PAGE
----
Officials in Maverick and Jones counties confirmed that their empty correctional centers were being purchased by the private prison company known as the GEO Group Inc., which runs the most immigrant detention facilities of any private company operating in Texas.
A spokesman for GEO said the company does not comment on specific transactions.
Like a handful of other counties across Texas, Maverick County formed a nonprofit corporation — the Maverick County Public Facility Corporation– to obtain financing through municipal bonds and insulate the county from direct financial responsibility. A private operator would then run the detention center and split the profits.
After a 2013 contract disagreement with GEO over the division of profits, the private company pulled out and the county tried to operate the facility and repay the bonds, said Maverick County Judge David Saucedo, the county’s top administrative officer.
The county eventually reached an agreement with bondholders to foreclose on the facility.
Other counties have entered into agreements with private prison companies to renovate their empty facilities in expectation of reopening if immigrant detention opens opportunities.
However, some county officials say they have no plans to work with prison companies because of previous experiences.
After Emerald Correctional Management pulled out of its contract to run a 600-bed facility in 2014, La Salle County decided to operate the detention center itself.
With 350 to 450 prisoners on any given day, many picked up by the U.S. Marshals Service, the county about 40 miles (64 kilometers) north of Laredo is finally turning a profit. Judge Joel Rodriguez was cautious about the prospects of an increase in immigrant detentions.
“There are a lot of facilities in Texas sitting empty,” he said. “And I don’t know if they will be filled because of this.”
1/27: Washington Post on Trump EO, Privacy Act, and risk to DHS databases
1/29: 2000 protestors filled 2 floors of the Abq airport tonight chanting "No ban! No wall! Equal rights for all!"
1/30: Trump Fires Acting Attorney General Who Defied Him
2/1: Armenian Bar Association Reaction to Executive Order
2/2: Exclusive: Trump to focus counter-extremism program solely on Islam – sources
2/2: US Customs Provides Data on Early Results of Trump's Executive Order
2/4: 8,000+ in Utah march for refugees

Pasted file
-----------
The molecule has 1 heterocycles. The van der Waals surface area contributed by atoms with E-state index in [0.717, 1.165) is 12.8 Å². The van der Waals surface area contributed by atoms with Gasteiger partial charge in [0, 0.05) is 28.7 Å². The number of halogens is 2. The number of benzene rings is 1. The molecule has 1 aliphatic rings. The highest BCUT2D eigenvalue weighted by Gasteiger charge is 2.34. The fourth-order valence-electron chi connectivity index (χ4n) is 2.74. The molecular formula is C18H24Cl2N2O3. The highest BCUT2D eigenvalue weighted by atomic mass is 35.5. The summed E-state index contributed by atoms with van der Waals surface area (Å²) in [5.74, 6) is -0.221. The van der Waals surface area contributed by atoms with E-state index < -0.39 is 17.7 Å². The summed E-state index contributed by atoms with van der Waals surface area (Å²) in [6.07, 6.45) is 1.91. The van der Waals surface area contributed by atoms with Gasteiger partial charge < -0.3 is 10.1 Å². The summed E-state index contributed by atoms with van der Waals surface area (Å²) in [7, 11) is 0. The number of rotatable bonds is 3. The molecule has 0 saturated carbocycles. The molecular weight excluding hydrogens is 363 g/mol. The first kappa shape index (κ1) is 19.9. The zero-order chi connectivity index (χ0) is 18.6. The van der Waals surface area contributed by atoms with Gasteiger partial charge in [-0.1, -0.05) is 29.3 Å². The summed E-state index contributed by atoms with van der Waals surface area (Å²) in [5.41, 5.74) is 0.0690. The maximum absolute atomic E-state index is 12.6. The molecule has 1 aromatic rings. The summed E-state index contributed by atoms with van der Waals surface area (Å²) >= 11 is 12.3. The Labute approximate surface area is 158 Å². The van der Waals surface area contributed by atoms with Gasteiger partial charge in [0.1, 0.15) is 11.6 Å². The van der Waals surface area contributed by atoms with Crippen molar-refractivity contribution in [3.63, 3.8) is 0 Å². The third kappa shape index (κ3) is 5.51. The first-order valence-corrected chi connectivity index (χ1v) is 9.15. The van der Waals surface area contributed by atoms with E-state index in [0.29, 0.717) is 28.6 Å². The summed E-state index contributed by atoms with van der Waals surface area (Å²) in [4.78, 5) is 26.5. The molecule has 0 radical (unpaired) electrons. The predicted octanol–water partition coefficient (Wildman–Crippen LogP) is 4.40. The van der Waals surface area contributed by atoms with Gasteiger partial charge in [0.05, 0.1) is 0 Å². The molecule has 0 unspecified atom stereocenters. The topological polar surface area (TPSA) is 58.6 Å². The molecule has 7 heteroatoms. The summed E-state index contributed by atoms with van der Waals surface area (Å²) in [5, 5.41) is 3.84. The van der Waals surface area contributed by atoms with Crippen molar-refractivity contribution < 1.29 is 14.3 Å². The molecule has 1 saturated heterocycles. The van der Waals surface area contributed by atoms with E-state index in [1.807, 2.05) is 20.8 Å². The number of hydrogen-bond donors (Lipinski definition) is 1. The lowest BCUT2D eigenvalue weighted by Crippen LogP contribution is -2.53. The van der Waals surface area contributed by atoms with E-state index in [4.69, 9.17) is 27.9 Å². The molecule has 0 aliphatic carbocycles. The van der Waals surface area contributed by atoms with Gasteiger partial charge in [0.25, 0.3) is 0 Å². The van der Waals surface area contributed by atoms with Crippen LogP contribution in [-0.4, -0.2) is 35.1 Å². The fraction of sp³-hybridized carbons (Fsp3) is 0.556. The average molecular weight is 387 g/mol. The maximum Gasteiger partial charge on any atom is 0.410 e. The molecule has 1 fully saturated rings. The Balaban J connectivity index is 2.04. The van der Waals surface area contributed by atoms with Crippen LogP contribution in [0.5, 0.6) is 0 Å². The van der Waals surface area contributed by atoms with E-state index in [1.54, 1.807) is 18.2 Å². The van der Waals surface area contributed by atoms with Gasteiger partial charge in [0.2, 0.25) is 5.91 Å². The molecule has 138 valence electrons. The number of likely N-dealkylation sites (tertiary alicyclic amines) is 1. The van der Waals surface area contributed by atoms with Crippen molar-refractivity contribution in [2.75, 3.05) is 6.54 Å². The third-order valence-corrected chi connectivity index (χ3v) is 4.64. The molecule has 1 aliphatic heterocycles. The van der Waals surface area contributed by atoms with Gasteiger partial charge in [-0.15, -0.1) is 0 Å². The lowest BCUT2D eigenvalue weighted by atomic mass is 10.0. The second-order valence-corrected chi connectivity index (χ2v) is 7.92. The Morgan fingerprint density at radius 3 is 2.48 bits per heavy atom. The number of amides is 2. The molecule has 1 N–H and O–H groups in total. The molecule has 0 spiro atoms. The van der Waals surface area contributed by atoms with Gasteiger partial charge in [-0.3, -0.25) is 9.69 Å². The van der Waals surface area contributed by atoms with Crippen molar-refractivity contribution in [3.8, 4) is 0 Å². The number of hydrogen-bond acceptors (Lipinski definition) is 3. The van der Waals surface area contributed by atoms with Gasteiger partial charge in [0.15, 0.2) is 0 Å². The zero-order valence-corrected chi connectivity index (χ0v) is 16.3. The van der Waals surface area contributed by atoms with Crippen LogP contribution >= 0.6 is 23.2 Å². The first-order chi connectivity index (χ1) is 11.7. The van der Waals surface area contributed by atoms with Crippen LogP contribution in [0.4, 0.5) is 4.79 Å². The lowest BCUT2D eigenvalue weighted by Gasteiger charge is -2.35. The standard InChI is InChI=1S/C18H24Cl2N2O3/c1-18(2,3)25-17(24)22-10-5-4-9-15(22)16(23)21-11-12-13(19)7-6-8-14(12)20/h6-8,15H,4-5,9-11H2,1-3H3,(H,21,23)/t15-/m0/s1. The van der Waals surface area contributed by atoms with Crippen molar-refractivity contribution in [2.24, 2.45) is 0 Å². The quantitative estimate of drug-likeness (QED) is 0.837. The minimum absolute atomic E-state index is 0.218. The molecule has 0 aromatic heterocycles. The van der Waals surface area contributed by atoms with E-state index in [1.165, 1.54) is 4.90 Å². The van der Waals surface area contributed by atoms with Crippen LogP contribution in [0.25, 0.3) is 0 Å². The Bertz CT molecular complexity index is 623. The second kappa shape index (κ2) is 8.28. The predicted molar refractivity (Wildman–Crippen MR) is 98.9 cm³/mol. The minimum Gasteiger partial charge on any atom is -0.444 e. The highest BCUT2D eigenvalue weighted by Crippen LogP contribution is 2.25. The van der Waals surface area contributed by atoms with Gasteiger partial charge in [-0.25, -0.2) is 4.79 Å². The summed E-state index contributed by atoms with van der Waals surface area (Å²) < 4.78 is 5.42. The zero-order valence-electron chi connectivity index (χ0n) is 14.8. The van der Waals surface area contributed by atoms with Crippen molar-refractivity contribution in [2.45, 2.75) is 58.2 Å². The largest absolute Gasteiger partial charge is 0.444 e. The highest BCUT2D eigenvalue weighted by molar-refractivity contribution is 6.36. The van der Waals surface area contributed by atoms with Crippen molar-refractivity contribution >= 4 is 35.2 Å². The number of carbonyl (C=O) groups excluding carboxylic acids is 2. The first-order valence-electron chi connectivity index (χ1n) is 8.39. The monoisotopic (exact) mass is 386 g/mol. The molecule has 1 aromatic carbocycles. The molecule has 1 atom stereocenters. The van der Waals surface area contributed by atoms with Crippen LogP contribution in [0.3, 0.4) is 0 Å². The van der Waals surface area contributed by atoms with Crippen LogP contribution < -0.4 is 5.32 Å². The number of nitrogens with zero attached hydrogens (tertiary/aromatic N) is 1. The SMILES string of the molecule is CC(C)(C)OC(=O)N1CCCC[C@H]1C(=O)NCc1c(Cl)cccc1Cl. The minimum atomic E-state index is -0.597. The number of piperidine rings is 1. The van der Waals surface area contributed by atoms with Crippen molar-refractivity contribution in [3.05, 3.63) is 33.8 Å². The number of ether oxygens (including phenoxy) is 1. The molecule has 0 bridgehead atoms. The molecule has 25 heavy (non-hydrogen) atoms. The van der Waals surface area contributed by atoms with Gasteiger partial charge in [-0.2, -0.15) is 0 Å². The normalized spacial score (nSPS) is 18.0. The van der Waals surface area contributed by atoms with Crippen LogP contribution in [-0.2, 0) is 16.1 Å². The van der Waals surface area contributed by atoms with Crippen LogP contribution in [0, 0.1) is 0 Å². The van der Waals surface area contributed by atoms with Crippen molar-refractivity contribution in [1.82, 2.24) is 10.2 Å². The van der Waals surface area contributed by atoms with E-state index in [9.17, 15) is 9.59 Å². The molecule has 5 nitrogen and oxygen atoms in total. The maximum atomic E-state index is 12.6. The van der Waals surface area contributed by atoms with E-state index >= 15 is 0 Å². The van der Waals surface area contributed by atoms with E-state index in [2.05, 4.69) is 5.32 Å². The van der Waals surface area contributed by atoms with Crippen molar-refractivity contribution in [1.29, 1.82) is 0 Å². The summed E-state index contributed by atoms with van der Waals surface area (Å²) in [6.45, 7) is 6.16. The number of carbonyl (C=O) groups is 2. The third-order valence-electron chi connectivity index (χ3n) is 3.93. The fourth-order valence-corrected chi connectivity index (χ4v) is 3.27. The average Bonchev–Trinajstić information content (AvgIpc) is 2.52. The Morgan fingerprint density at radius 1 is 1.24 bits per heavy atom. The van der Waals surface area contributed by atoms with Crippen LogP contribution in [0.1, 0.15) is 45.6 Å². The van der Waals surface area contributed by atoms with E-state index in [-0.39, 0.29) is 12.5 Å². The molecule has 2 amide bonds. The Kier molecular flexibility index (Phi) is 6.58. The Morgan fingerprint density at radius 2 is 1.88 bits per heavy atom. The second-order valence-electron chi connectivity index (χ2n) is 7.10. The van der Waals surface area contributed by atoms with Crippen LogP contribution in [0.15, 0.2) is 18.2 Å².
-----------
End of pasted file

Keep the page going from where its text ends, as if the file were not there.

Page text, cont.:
2/8: HIAS Challenges Legality of Refugee Ban
2/11: NILC document summarizing the recent ICE Raids
3/7: New Travel Ban, Same Poisonous Policy
3/8: Cambodian Deportation Halted Due to Groundswell of Community Support
3/9: China issues report on U.S. human rights
3/9: Fatima Avelica Watched Her Dad Get Arrested by Immigration Officials While Taking Her to School
3/10: Muhammad Ali Jr., Detained Last Month at Airport, Stopped Again
3/10: Revised Trump travel ban suffers first legal blow
3/13: AMERICAN ACADEMY OF PEDIATRICS URGES COMPASSION AND APPROPRIATE CARE FOR IMMIGRANT AND REFUGEE CHILDREN
3/13: The Underground Railroad for Refugees (1)
3/13: The Underground Railroad for Refugees (2)
3/13: The Underground Railroad for Refugees (3)
3/13: The Underground Railroad for Refugees (4)
3/14: Daniel Ramirez Medina: I am a dreamer, but immigration agents detained me anyway
3/15: 400+ Orgs/Individuals Urge ICE to Protect Detention Access
3/15: Federal judge blocks new Trump travel ban
3/15: How Trump’s ‘travel ban’ impacts women’s groups and activists in the Middle East
3/16: U.S. President Trump’s 2018 Budget Outline Includes Significant Cuts For State, USAID, NIH, Other Agencies
3/21: Mayor of South Bend, Indiana: Why These Trump Voters Are Sticking Up For An Undocumented Neighbor
3/22: Love Wins in Louisiana Court rules that Louisiana may not deny immigrants the right to marry
3/23: San Francisco passes preemptive law against religious registry
3/23: U.S. embassies ordered to identify population groups for tougher visa screening
3/27: Nearly 300 Legal Experts: Attorney General Sessions Wrong on “Sanctuary” Cities
3/31: Empty jails hope to cash in on immigration crackdown
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Immigrants Shape California: New "Access to Justice" Laws
ICE custody program and its budget
Refugee Appropriations Docs & Resources
Immigration Bond: How to Get Your Money Back (1)
Immigration Bond: How to Get Your Money Back (2)http://www.immigrantsolidarity.org/cgi-bin/datacgi/database.cgi?file=Issues&report=SingleArticle&ArticleID=1709
Thanks for GREAT works from Detention Watch Network (DWN) to compiled the following information, please visit DWN website: http://www.detentionwatchnetwork.org
Raids to Deportation-A Community Resource Kit
Useful Handouts and Know Your Immigrant Rights When Marches
Immigrant Marches / Marchas de los Inmigrantes